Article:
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Magical Italian Pesto Soup

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This legendary Italian and French traditional vegetable soup is turned into an elixir of long life by mixing in fresh pesto. A cult summer delicacy ready in under an hour.

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In Provence and Liguria (Italy) housewifes prepare a delicious traditional summertime soup served with pesto. This veritable ode to glorious summer vegetables is prepared in many different ways. The most basic Italian version, Minestra Genovese [meenaystrah jaynovayzay], boils potatoes, peas, some onions, olive oil, garlic and a few herbs. Waverly Root writes in his Food of Italy about a minestrone alla genovese containing not only all the ingredients mentioned above but also squash, cabbage, zucchini, fava beans, red beans, string beans, a ripe peeled pitted tomato, diced eggplant and celery with a choice of pasta to a add to the soup just to make sure it is thick enough - vermicelli, maccheronicini rigati, ditalini or penne.

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But the reason behind this soup's cult following is of course the pesto. When you mix the pesto into the soup the cheese fat melts and dilutes into the broth, turning it into the most marvellous jade-colored liquid. A miraculous elixir of long life. You really feel like you rejuvenate by one year for each bowl of this soup you flush down your intestine.

Too many cooks will spoil the pesto soup and you can make a successful and memorable pesto soup with a number of vegetables. Just buy those you can find that are beautiful the day you decide to try it and follow my instructions and you won't fail.

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Pesto soup
French Soupe au Pistou
Italian Minestrone Genovese
For 4 as a main course
3 small zuchinis
1 small leek
2 large carrots
4 large potatoes
2 handfuls unshelled fava beans
1 handful green beans
1 handful green peas
1 handful of squash, eggplant, cabbage or celery (those you can find)
1 bunch basil
2 tbsp pine nuts
2 tbsp grated Parmesan cheese
2 tbsp grated Gruyère cheese
2 tbsp olive oil
1 baguette bread OR 1 handful penne or maccheroni pasta

No two pesto soups use the same vegetables. There are but a few days in the year when you can get fresh fava beans, peas and green beans all at the same time, and the rest of the vegetables all have their own cycles. I recommend you use only the very best vegetables you can find and forget about those which are on my list but did not make it to your local market the day you finally decided to try this legendary soup.

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Shell the fava beans.

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Shell the green peas - great fun to do with the kids! I used to do it with my grandma who grew them in her garden.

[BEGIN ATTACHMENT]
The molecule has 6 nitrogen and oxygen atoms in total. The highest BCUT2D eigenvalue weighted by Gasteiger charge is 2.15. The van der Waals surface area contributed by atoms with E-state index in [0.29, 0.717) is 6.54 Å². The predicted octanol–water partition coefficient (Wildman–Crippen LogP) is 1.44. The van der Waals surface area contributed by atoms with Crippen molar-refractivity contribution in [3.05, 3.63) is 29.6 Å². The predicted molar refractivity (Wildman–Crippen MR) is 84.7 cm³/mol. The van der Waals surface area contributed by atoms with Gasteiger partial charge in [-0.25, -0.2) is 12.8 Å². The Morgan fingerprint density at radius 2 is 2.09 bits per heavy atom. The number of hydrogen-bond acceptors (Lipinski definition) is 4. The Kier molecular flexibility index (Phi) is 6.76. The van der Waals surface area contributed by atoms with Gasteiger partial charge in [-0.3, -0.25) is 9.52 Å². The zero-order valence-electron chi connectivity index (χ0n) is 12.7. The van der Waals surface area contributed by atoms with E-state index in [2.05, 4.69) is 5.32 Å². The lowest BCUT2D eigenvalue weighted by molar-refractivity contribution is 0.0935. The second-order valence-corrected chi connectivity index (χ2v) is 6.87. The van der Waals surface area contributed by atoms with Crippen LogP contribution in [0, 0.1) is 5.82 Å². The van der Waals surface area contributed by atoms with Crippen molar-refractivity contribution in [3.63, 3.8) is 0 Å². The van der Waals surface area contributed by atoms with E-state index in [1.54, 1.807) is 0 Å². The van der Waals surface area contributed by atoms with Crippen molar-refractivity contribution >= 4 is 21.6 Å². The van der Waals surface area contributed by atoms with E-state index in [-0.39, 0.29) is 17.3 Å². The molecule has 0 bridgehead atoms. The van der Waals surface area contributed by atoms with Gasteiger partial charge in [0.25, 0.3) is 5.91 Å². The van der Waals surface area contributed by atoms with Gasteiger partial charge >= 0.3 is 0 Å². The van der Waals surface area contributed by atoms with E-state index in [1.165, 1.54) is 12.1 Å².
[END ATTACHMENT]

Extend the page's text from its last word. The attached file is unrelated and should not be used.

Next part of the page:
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Remove the damaged leaves of the leek, clean and slice thinly.

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Peel and dice all remaining vegetables.

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Heat 1 liter/1 quart mineral water in a large pot. I don't drink much tap water but if you do use tap water. If you prefer mineral water, there is no reason to think it will be damaged by the vegetables. The water is the soup, so good water is better than chlorine-infused tap water.

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Gently put the vegetables in the pot starting with those that cook longest such as potatoes, leeks and carrots. Add a teaspoon sea salt and cover. You need to coordinate the cooking time and I recommend you put you prepared vegetables in small bowls near the pot ordered by cooking time and use a timer to add more every 10 minutes.

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After about 10 minutes add the fava beans, the green beans and the green peas if using.

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Boil for 5 more minutes, then add the zuchini.

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Cover and cook on a low heat for 15 more minutes. If using pasta, add the pasta about 10 minutes before the end or however much time is needed to cook it.

HIS MAJESTY THE PESTO

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Making proper pesto is an art that has many zealots. Before I fall prey to the pesto police let me say that I am not Ligurian and thus cannot offer final wisdom about this antique sauce. The basics of good pesto are nevertheless no more a secret. First, don't buy pesto in a jar or tube. Basil looses its fragrance after a day so guess what happens after 3 months on a shelf in rancid oil. Buy a nice bunch of fresh basil and if you can't use it the same day, just cut the bottom of the stems and put it in a glass of water. Otherwise evaporation would shrink the thin leaves within hours and leave you in despair.

Some Ligurian cooks cut each basil leaf in three to remove the central stem. I recommend that at least you prick the leaves one by one and do not use the main stem. I do my pesto with mortar and pestle, but you can probably achieve reasonable results with a kitchen mixer. Pesto and pestle come from the same latin root, and in Italian cookbooks you will find phrases like "comminciate a pestare" - start to pesto. By using some electrical applicance you would be missing the fun and breaking the chain of the thousands of cooks who have made this great sauce with a mortar since the 16th century.

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